1. The channel in dispute is an artificial channel and was in existence before the grant of the three inam villages to the plaintiff.
2. The first question for decision is whether, on the proper construction of the plaintiff's title deed the grant of 1614 [Exhibit J (1)] the channel in regard to which the declaration and injunction are sought, is included in the grant and is therefore the absolute property of the plaintiff as contended by him.
3. The channel is one that conveys waters from the bed of the Tambrapurani river to certain Government villages on its banks, and then to the three inam villages of the plaintiff, and then to other Government and other inam lands lower down on the channel. In the grant of 1614 the boundaries of the village are specified, and then the grant says that within these boundaries the wet lands, dry lands, Swarnadayam, village site, temple, palmyra and other trees, groves, wells, immemorial waste, tanks,mine, treasure, waters, trees, stones, whatever is obtainable and what is desirable and eight rights of ownership (Ashtabogam) are granted.
4. It is remarkable that there is no express reservation of the channel nor any mention of the grant of the channel, though the existence and importance of channels as separate entities was present to the mind of the grantor, since more than one channel is referred to in detailing the boundaries of the village.
5. The omiosion to grant the channel is significant, especially when it is observed that tanks and wells are separately mentioned and we think that the omission was intentional and that the word 'waters' (jala) cannot be held to include the channel. The channel in question is a large and important feature running right through the villages and it would certainly have been mentioned, if it was intended that its ownership should pass under the grant. The word ' jala' would never be used to describe a particular channel. It is used in the present case along with other words to indicate the completeness of the grant of the things specified as granted, viz., the wet and dry and waste lands, village site, &c.;
6. And it is natural that the Government in granting villages as inam should not have granted the channel, since the conservation and control of works of irrigation have from the earliest times been the especial function and duty of Government in India (The Madras Railway Company v. The Zemindar of Carvatenagaram, L.R. 1 I.A. p. 364 Ponnuswami Tevar v. The Collector of Madura 5 M.H.C. 6 and S.A. No. 1851 of 1902 See Sankaravadivela Pillai v. Secretary of State I.L.R. 28 M. 72. and in the present case the channel running through the three villages granted to the plaintiff is only a portion of a channel which supplies other lands both higher up and lower down than the lands granted to the plaintiff and the grant of the proprietary right in so much of the channel as passed through the plaintiff's villages would be obviously inconvenient and injurious to all concerned, as creating a divided ownership and control and a divided responsibility for the upkeep of the channel as a whole, and of the dam across the river on which the channel depends for its supply of water.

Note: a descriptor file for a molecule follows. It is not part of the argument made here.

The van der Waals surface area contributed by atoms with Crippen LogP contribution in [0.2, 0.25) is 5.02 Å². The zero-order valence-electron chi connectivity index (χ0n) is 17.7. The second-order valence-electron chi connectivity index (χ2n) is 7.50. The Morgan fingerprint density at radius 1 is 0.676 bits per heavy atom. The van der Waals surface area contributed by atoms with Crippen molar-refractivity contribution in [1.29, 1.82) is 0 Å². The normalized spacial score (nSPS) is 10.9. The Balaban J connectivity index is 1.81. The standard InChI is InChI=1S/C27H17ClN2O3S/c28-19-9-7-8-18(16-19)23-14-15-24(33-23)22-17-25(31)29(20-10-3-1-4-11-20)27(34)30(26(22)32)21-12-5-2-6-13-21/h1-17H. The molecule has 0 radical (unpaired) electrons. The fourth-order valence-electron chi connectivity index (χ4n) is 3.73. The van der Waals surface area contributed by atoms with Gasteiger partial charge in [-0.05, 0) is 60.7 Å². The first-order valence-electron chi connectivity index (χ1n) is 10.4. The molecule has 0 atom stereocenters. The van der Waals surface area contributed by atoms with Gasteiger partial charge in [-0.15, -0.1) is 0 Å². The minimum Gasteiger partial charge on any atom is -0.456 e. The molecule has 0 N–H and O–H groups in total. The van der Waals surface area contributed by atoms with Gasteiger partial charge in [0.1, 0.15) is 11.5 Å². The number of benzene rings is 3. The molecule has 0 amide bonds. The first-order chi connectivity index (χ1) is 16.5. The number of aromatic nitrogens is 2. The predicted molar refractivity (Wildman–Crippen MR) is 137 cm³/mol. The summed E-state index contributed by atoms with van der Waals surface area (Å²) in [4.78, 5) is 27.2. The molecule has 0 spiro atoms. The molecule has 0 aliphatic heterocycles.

7. We find, then, that the channel is not included in the grant, and we agree with the District Judge that the plaintiff has not had any adverse possession of it as against Government so as to give him a proprietary title by prescription. The fact that the plaintiff clears the channel and contributes labour when the channel is breached and contributes labour to assist Government in erecting the dam in the river each year is no proof of any proprietary right-It is customary for landowners to contribute such labour for ordinary repairs of irrigation works by which they benefit, and such labour may even be enforced under the provisions of the Madras Compulsory Labour Act (I of 1858,) but it by no means indicates that the persons liable are owners or co-owners of the irrigation works. It is significant that the only expensive materials for the dam viz., the timber required is supplied by Government.
8. The channel not having been granted remains the property of Government and the proper officers of Government have the right of entering on it and carrying out such repairs and improvement as are proper, but in doing so they must no!; interfere with the customary supply of water to the plaintiff's lands or unnecessarily cause damage thereto. The rights and liabilities of Government in maintaining and in improving existing irrigation works has recently been considered by this Court in the case of Sankaravadivelu Pillay v. Secretary of State for India (S.A. No. 1351 of 1902 Since reported, see I.L.R. 28 M. 72 but in the present case it is not necessary to do so, since there is not only no evidence that the plaintiff has been injured or must necessarily be injured by the work done, or proposed to be done by the defendant in regard to the channel, but it is clear, as the District Judge observes, that particular orders have been issued to the Department of Public Works to revise the estimate (Exhibit 38) so as to be quite certain that no damage is caused to plaintiff.
9. There is therefore no case for the declaration sought for or for injunction (Krishna Aiyyan v. Venkatachalla Mudali 7 M.H.C. 60 and we dismiss the second appeal with costs.